NHL.com continues its preview of the 2013-14 season, which will include in-depth looks at all 30 teams throughout September.
Getting into the Stanley Cup Playoffs in the Western Conference proved a difficult task for the Columbus Blue Jackets. They have made it to the postseason once in their first 13 seasons.
Will the move this season to the Eastern Conference help?
The Blue Jackets are one of seven teams that will play in the Eastern Conference this season that sat out the 2013 Stanley Cup Playoffs. The question the unlucky seven have been asking themselves since the end of April is what they can do to change those fortunes and go from postseason misses to playoff hits.
With training camps opening this week, NHL.com examines why fans of those subpar seven from a season ago can harbor dreams of top-eight finishes in 2013-14.
Last season: 24-14-7, 55 points, lost eighth spot in Western Conference on a tiebreaker
How it ended: The Blue Jackets won eight of their final nine games to tie the Minnesota Wild for eighth place in the West, but lost the tiebreaker for having three fewer non-shootout wins.
Offseason changes: In his first foray into free agency, general manager Jarmo Kekalainen made a huge splash when he signed free-agent forward Nathan Horton to a seven-year, $37.1 million contract. Kekalainen knew Horton needed shoulder surgery when he signed the deal, but figures it'll be worth the wait once Horton debuts, possibly as soon as sometime in December. He also eliminated any issues with goaltender Sergei Bobrovsky, signing the restricted free agent to a new two-year contract. The Jackets also added depth to the bottom of the roster by signing free-agent forward Jack Skille.
Why they could get in: The Jackets have the reigning Vezina Trophy winner in net in Bobrovsky, a deep defense corps that could add Ryan Murray, the second pick of the 2012 NHL Draft, who is fully recovered from a shoulder injury that ended his 2012-13 season in November and a full season of star sniper Marian Gaborik. The Jackets played a scrappy, underdog style last season that nearly got them into the postseason. Now, with the move the Eastern Conference and the easier travel that goes with it, the franchise's second-ever trip to the postseason should be within reach.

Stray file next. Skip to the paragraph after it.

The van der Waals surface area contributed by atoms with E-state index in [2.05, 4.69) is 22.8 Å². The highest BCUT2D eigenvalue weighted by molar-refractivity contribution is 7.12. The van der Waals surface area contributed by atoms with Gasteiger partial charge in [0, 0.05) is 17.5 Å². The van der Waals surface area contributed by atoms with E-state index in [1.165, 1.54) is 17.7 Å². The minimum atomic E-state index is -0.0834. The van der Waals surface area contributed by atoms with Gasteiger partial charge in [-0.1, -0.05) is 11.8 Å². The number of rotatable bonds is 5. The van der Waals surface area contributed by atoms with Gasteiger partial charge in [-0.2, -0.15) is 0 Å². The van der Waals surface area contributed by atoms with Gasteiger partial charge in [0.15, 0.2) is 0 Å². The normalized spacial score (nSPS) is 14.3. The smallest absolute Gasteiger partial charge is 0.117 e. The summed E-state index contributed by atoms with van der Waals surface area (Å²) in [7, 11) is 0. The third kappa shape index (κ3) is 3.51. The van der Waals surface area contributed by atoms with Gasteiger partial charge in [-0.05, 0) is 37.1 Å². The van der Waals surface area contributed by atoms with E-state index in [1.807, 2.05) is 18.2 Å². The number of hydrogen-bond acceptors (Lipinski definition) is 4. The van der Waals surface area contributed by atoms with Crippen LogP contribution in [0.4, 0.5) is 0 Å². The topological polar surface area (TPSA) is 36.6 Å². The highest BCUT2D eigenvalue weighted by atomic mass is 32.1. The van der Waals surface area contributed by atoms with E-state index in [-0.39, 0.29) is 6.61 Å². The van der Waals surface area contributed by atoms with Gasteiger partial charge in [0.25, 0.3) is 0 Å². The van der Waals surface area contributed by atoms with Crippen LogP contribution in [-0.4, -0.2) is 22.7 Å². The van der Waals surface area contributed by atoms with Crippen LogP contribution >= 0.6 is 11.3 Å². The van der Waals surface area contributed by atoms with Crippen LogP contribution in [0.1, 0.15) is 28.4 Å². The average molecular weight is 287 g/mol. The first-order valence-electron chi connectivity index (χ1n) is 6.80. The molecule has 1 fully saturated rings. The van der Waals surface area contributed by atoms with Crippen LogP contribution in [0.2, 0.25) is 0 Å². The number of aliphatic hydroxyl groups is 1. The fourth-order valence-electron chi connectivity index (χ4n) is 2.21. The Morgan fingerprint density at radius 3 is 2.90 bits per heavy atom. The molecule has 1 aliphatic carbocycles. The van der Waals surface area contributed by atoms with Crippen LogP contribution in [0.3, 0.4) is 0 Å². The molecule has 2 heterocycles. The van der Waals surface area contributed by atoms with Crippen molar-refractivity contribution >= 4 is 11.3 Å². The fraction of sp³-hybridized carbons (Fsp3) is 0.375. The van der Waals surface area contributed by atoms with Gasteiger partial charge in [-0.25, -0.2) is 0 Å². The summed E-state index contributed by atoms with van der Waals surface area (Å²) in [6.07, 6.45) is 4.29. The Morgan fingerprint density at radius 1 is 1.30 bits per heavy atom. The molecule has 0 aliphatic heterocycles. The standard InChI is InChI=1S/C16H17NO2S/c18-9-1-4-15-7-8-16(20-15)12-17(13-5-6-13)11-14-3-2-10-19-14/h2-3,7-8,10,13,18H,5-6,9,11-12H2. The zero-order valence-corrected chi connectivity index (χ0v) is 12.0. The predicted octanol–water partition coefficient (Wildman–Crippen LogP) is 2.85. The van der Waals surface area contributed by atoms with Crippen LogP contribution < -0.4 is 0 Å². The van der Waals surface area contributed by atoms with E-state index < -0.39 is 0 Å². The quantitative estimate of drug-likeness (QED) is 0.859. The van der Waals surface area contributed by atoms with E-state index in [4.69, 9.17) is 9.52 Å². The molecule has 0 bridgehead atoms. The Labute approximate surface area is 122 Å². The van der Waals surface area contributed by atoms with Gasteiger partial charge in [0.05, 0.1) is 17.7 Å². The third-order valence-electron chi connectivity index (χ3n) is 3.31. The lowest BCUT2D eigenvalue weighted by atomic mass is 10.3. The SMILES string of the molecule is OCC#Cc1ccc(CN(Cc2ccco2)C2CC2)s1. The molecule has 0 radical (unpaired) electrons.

Last season: 23-22-3, 49 points, six points out of eighth place in the East
How it ended: The Flyers struggled through most of March, and when they finally strung together their longest win streak of the season, four straight in the first week of April, they responded with four straight losses and missed the playoffs for the second time since 1994.
SOG: 86 | +/-: -5
Why they could get in: With Emery and Mason replacing the polarizing Bryzgalov, the Flyers have a similar goaltending situation to what Emery had with Corey Crawford in Chicago, which certainly worked well for the Blackhawks. Lecavalier joins Claude Giroux and Sean Couturier to give the Flyers remarkable skill and depth up the middle. Philadelphia has a wealth of offensive talent and if the injuries that decimated the blue line last season -- six veteran defensemen finished the season on the injured list -- can be avoided, a return to postseason play should be a real possibility.
Last season: 19-19-10, 48 points, seven points out of eighth place in the East
How it ended: A 10-game winless skid from the end of March through the middle of April saw the Devils plummet from sixth in the Eastern Conference to 11th, and they never were able to recover.
Offseason changes: The summer started on a high when the team made the stunning acquisition of goaltender Cory Schneider from the Vancouver Canucks. However, things went the other way when David Clarkson left as a free agent for the Toronto Maple Leafs. Days later, Ilya Kovalchuk announced his retirement from the NHL three years into a 15-year contract. The team added forwards Jaromir Jagr, Ryane Clowe, Michael Ryder and Rostislav Olesz in free agency with the hope that they can fill some of the offensive losses. The team also re-signed defenseman Marek Zidlicky, which allowed them to trade veteran defenseman Henrik Tallinder to the Buffalo Sabres for a minor-league forward.
Why they could get in: With Schneider and future Hall of Fame member Martin Brodeur, the Devils could have the best goaltending tandem in the League, and the pair will more than make up for any offensive deficiencies. And the cupboard isn't completely bare up front. Adam Henrique's points were down from his rookie season in 2011-12, but he was on a 21-goal pace over 82 games, which is more than the 16 he had in his first season. Jagr still has the ability to contribute in a top-six role and on the power play. If Clowe is healthy from his concussion issues last season, he is a dominating power forward with a skill set similar to Clarkson's. Combine them with Ryder, Patrik Elias, Travis Zajac and Dainius Zubrus, and the Devils have the makings of at least two very good lines. Add in their goaltending riches and a return to the postseason would not be a surprise.